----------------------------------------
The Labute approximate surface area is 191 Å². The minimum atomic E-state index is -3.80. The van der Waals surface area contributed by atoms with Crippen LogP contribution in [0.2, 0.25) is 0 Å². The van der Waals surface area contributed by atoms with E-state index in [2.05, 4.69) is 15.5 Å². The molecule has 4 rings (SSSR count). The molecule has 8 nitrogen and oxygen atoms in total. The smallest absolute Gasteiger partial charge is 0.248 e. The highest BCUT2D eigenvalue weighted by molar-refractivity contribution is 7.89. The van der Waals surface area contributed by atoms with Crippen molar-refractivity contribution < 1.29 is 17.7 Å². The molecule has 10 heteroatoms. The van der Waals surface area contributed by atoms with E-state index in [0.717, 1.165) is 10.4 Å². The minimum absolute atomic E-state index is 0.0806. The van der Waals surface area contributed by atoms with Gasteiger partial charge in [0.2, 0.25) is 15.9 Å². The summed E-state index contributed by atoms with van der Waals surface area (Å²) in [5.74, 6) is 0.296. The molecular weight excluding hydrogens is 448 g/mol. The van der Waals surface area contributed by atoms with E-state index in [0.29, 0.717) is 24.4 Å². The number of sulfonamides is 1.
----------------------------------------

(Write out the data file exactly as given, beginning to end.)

The Labute approximate surface area is 191 Å². The minimum atomic E-state index is -3.80. The van der Waals surface area contributed by atoms with Crippen LogP contribution in [0.2, 0.25) is 0 Å². The van der Waals surface area contributed by atoms with E-state index in [2.05, 4.69) is 15.5 Å². The molecule has 4 rings (SSSR count). The molecule has 8 nitrogen and oxygen atoms in total. The smallest absolute Gasteiger partial charge is 0.248 e. The highest BCUT2D eigenvalue weighted by molar-refractivity contribution is 7.89. The van der Waals surface area contributed by atoms with Crippen molar-refractivity contribution < 1.29 is 17.7 Å². The molecule has 10 heteroatoms. The van der Waals surface area contributed by atoms with E-state index in [0.717, 1.165) is 10.4 Å². The minimum absolute atomic E-state index is 0.0806. The van der Waals surface area contributed by atoms with Gasteiger partial charge in [0.2, 0.25) is 15.9 Å². The summed E-state index contributed by atoms with van der Waals surface area (Å²) in [5.74, 6) is 0.296. The molecular weight excluding hydrogens is 448 g/mol. The van der Waals surface area contributed by atoms with E-state index in [0.29, 0.717) is 24.4 Å². The number of sulfonamides is 1.